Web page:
Coal miners in Australia are auctioning port assets worth tens of millions of dollars, an unthinkable prospect as recently as 18 months ago, when they were scrambling to secure berths

May 21, 2013

Coal Miners Try to Unload Australian Port Assets

By Rhiannon Hoyle and David Winning

Coal miners in Australia are auctioning port assets worth tens of millions of dollars, an unthinkable prospect as recently as 18 months ago, when they were scrambling to secure berths.

Australia exports more than 80% of its coal output, and miners signed long-term deals with port operators to lock in space at export terminals when coal prices were high. Now, these contracts are weighing on profits as companies face delays to new projects and battle falling coal prices.

Miners like Glencore Xstrata PLC GLEN.LN +3.30%and Yancoal Australia Ltd. YAL.AU 0.00%are putting excess port capacity on the block, signaling a lack of confidence that coal prices will rebound soon. But slack demand for coal and rising supply from Russia and Indonesia suggest the auctions will likely attract few bidders.“We have a situation where we have substantial growth in [Australian] port capacity, and not the tonnage to fill it,” said Brent Spalding, a coal analyst at U.K.-based consultancy Wood Mackenzie.

In the latest example, Glencore Xstrata said Monday it wants to sell nearly half of its annual allocation of 10.9 million metric tons at the Wiggins Island Coal Export Terminal in Queensland state. The port is due to start operating in early 2015.

“Due to changed market circumstances, we now expect five million tons per annum of this capacity may not be required in the near term,” the Switzerland-based company said.

Major mining companies like BHP Billiton BLT.LN +2.96% and Rio Tinto are unlikely to be interested in soaking up surplus port capacity. They have shut mines, laid off workers and put producing pits up for sale since September to cut costs.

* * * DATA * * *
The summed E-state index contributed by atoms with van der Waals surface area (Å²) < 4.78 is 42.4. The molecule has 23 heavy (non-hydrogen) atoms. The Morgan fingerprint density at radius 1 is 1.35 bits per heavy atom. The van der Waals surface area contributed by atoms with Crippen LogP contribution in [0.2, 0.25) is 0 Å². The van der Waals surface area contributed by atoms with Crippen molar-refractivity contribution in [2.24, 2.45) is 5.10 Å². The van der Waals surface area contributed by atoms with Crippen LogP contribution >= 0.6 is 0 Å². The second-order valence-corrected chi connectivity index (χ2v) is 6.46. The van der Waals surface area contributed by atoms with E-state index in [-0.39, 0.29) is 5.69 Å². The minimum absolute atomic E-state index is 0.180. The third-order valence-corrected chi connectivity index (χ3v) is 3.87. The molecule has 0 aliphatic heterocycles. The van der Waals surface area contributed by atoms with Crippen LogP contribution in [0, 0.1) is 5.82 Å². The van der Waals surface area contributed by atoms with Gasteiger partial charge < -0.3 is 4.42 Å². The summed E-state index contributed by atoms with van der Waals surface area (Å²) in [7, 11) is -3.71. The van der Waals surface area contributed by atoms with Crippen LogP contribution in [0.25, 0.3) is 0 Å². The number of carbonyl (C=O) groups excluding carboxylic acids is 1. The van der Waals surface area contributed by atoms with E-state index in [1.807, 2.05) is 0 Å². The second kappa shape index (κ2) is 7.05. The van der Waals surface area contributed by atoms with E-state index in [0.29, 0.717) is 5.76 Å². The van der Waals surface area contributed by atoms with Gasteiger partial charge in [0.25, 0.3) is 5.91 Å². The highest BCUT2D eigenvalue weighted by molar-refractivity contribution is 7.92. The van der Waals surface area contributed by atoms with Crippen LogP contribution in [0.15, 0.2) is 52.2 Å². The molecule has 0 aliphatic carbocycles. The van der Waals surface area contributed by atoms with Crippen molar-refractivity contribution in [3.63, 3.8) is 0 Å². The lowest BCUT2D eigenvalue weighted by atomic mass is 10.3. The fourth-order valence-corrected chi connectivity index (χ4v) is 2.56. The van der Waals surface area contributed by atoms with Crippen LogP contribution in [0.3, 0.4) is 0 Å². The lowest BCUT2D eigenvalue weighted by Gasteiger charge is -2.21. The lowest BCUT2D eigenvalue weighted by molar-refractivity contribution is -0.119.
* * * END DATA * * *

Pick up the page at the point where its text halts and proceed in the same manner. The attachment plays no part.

A spokeswoman for BHP said the miner continually reviews its port capacity and would make changes as required. Rio Tinto declined to comment.

Prices of thermal coal used in power generation began falling just over 12 months ago and continue to hover near multiyear lows below $90 a ton as resource-rich nations like Russia ramp up exports of the fuel to China and Japan to offset weak consumption in Europe.

Port capacity is vital for miners in Australia, which was the world’s biggest coal exporter by volume until it was overtaken by Indonesia last year. Domestic power plants are the only other avenue, but they rarely call for tenders.

For years, Australia’s coal export terminals were operating at full capacity but couldn’t meet demand for the fuel. On the rare occasions that space was offered at new or expanded ports, such as Abbot Point in northern Queensland state in late 2011, demand outstripped available capacity.

In order for port and rail operators to finance these expansions, miners had to sign contracts at a fixed price for an agreed volume of material, whether the company used it or not. Several of these contracts—typically lasting 10 years—are giving coal producers a hangover now that coal prices have fallen.

“It has been a huge turnaround,” said Tom Sartor, a senior resources analyst at RBS Morgans. “Formerly, access to port capacity was highly prized. It was seen as a critical component for investors, but not anymore.”